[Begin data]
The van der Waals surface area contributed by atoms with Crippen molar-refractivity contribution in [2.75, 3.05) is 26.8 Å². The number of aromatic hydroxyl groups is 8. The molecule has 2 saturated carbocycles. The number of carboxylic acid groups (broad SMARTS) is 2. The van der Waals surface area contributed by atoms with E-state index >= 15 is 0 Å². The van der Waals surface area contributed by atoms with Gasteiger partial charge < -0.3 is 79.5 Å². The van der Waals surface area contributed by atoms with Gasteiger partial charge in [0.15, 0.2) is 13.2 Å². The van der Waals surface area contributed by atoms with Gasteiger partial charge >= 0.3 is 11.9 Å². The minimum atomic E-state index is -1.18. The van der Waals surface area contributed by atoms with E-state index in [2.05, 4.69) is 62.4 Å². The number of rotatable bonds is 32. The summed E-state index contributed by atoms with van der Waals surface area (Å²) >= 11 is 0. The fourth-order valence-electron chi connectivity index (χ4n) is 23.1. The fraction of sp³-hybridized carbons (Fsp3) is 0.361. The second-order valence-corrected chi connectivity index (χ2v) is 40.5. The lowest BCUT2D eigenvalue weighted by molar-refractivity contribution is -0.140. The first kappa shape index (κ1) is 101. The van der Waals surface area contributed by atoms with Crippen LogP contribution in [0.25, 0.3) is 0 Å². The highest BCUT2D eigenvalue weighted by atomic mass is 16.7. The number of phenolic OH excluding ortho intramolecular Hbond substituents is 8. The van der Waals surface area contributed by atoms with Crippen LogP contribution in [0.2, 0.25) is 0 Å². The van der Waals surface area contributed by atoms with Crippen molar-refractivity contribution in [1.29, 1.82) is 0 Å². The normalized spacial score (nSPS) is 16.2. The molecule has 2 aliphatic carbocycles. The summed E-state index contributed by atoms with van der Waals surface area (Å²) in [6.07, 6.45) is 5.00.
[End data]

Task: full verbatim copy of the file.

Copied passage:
The van der Waals surface area contributed by atoms with Crippen molar-refractivity contribution in [2.75, 3.05) is 26.8 Å². The number of aromatic hydroxyl groups is 8. The molecule has 2 saturated carbocycles. The number of carboxylic acid groups (broad SMARTS) is 2. The van der Waals surface area contributed by atoms with E-state index >= 15 is 0 Å². The van der Waals surface area contributed by atoms with Gasteiger partial charge < -0.3 is 79.5 Å². The van der Waals surface area contributed by atoms with Gasteiger partial charge in [0.15, 0.2) is 13.2 Å². The van der Waals surface area contributed by atoms with Gasteiger partial charge >= 0.3 is 11.9 Å². The minimum atomic E-state index is -1.18. The van der Waals surface area contributed by atoms with E-state index in [2.05, 4.69) is 62.4 Å². The number of rotatable bonds is 32. The summed E-state index contributed by atoms with van der Waals surface area (Å²) >= 11 is 0. The fourth-order valence-electron chi connectivity index (χ4n) is 23.1. The fraction of sp³-hybridized carbons (Fsp3) is 0.361. The second-order valence-corrected chi connectivity index (χ2v) is 40.5. The lowest BCUT2D eigenvalue weighted by molar-refractivity contribution is -0.140. The first kappa shape index (κ1) is 101. The van der Waals surface area contributed by atoms with Crippen LogP contribution in [0.25, 0.3) is 0 Å². The highest BCUT2D eigenvalue weighted by atomic mass is 16.7. The number of phenolic OH excluding ortho intramolecular Hbond substituents is 8. The van der Waals surface area contributed by atoms with Crippen LogP contribution in [0.2, 0.25) is 0 Å². The van der Waals surface area contributed by atoms with Crippen molar-refractivity contribution in [1.29, 1.82) is 0 Å². The normalized spacial score (nSPS) is 16.2. The molecule has 2 aliphatic carbocycles. The summed E-state index contributed by atoms with van der Waals surface area (Å²) in [6.07, 6.45) is 5.00.